A Story of Blue Corn and Place

By Cassidy A. Tawse-Garcia

Blue corn harvest at Lorenzo Candelaria’s farm. Photo by Stephanie Cameron.

My father dropped me off at her house each morning cocooned in a white bedspread with pink flowers she bought for me. Nana could still carry me then. I was small, and she was healthy. As her goddaughter, she claimed me as what she always wanted but never had: a girl. Most mornings, I uncurled my limbs, wiped the sleep from my eyes, and wandered through the small house toward her smells. Cinnamon pinched in coffee, tomatoes stewing in rice, and holy water. Most often I would find her standing at the stove, presiding over her kingdom—frijol her court, Jesus her advisor. After a kiss and the Lord’s Prayer, she would serve me a floral china mug filled with milky-warm atole—the blue corn porridge of her homeland.

The author and her Nana, Henrietta Cochon Martinez,
enjoying their backyard in SE Denver, circa 1993.

In a 1987 travel article from the New York Times, Susan Benner wrote of blue corn, “The colors and textures seemed as Southwestern as adobe. . . . That night I felt as if I were eating earth—not dirt, but food that was somehow connected to the richness of earth.” While much has changed in land and agriculture since the year that article was published, Benner’s testament of blue corn’s relation with place remains true today.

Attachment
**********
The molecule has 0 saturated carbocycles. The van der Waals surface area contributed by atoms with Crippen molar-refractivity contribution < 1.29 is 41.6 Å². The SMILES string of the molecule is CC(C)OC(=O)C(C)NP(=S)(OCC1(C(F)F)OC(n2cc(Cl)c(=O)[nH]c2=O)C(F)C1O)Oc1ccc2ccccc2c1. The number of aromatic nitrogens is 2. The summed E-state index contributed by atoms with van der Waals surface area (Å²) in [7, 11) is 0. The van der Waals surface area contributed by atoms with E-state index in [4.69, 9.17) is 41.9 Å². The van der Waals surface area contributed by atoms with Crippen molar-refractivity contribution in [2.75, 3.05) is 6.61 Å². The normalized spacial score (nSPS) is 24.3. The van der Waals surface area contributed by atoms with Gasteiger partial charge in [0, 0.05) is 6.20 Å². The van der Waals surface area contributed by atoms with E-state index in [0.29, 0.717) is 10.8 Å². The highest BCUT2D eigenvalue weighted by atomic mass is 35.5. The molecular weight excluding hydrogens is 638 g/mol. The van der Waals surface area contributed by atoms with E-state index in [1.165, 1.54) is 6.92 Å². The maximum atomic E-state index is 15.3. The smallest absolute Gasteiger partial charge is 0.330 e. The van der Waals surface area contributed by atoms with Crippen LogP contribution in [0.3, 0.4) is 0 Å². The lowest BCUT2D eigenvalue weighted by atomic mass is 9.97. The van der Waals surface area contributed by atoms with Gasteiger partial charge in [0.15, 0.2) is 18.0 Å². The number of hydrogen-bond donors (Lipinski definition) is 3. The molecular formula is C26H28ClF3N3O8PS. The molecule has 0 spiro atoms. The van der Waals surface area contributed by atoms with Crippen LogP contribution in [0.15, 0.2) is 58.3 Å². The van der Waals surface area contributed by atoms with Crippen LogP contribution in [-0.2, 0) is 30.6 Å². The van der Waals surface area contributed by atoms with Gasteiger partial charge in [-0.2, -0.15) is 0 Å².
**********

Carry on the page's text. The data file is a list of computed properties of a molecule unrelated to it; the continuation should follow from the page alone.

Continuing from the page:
Maize (Zea mays) can be grouped into two broad categories: that harvested young (usually sweet corn) and eaten fresh, and that harvested mature (including field corn, flint corn, and flour corn) and eaten dry. Flour and flint varieties of corn, such as blue corn, are dried, roasted, often nixtamalized (treated with an alkali), and prepared in various forms of flours, meals, posole (hominy), and chicos. They’re used to make foods such as Hopi piki bread (a thin-layered oven bread), tortillas, pancakes, and porridge. This porridge is what the Hopi call wataca, the Diné (Navajo) call mush, Puebloan people call chaquehue, and what I learned from my godmother as atole, a word that comes from Nahuatl. The blue corn kernels are roasted prior to milling, giving the hot cereal a nutty, earthy flavor. In its simplest form, atole is a porridge of toasted ground cornmeal, water, and sometimes salt or sweetener, often thin enough to drink, but other times thick like polenta.

To understand the cultural place blue corn mush holds in the American Southwest is to understand the movement of peoples and seeds across space and time. The domestication of maize began nine or ten thousand years ago in what is now southern Mexico and Guatemala. Over time, corn spread across the Americas with the movement of Indigenous peoples. Ancestral Puebloans began to establish semipermanent settlements where they could cultivate corn as early as 2000 BCE. The need for corn to be cultivated in rows led to advances in irrigation techniques, like ditches for rainwater runoff, starting around 250 CE.